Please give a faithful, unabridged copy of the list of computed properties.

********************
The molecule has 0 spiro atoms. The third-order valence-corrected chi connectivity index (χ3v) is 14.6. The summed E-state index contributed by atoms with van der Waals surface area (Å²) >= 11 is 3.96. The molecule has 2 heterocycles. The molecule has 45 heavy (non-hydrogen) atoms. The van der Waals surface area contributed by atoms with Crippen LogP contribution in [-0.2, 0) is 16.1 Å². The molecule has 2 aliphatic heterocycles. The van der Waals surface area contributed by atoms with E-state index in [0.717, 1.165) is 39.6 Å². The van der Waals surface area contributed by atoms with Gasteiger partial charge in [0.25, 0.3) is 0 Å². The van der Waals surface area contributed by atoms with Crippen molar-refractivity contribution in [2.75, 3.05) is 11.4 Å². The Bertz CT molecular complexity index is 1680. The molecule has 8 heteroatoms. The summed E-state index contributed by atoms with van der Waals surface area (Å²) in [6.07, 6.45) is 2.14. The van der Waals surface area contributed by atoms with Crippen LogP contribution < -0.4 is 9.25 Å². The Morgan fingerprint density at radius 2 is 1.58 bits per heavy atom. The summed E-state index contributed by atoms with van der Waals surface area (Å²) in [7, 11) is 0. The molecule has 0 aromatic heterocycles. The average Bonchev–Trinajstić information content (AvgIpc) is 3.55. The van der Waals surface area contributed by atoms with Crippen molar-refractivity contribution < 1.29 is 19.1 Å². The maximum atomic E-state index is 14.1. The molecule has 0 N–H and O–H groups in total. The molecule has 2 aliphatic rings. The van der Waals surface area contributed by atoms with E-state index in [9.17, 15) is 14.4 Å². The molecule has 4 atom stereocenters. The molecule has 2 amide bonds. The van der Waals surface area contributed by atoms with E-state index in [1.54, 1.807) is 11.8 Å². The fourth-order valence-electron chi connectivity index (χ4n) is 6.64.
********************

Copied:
The molecule has 0 spiro atoms. The third-order valence-corrected chi connectivity index (χ3v) is 14.6. The summed E-state index contributed by atoms with van der Waals surface area (Å²) >= 11 is 3.96. The molecule has 2 heterocycles. The molecule has 45 heavy (non-hydrogen) atoms. The van der Waals surface area contributed by atoms with Crippen LogP contribution in [-0.2, 0) is 16.1 Å². The molecule has 2 aliphatic heterocycles. The van der Waals surface area contributed by atoms with E-state index in [0.717, 1.165) is 39.6 Å². The van der Waals surface area contributed by atoms with Gasteiger partial charge in [0.25, 0.3) is 0 Å². The van der Waals surface area contributed by atoms with Crippen molar-refractivity contribution in [2.75, 3.05) is 11.4 Å². The Bertz CT molecular complexity index is 1680. The molecule has 8 heteroatoms. The summed E-state index contributed by atoms with van der Waals surface area (Å²) in [6.07, 6.45) is 2.14. The van der Waals surface area contributed by atoms with Crippen LogP contribution < -0.4 is 9.25 Å². The Morgan fingerprint density at radius 2 is 1.58 bits per heavy atom. The summed E-state index contributed by atoms with van der Waals surface area (Å²) in [7, 11) is 0. The molecule has 0 aromatic heterocycles. The average Bonchev–Trinajstić information content (AvgIpc) is 3.55. The van der Waals surface area contributed by atoms with Crippen molar-refractivity contribution < 1.29 is 19.1 Å². The maximum atomic E-state index is 14.1. The molecule has 0 N–H and O–H groups in total. The molecule has 2 aliphatic rings. The van der Waals surface area contributed by atoms with E-state index in [9.17, 15) is 14.4 Å². The molecule has 4 atom stereocenters. The molecule has 2 amide bonds. The van der Waals surface area contributed by atoms with E-state index in [1.54, 1.807) is 11.8 Å². The fourth-order valence-electron chi connectivity index (χ4n) is 6.64.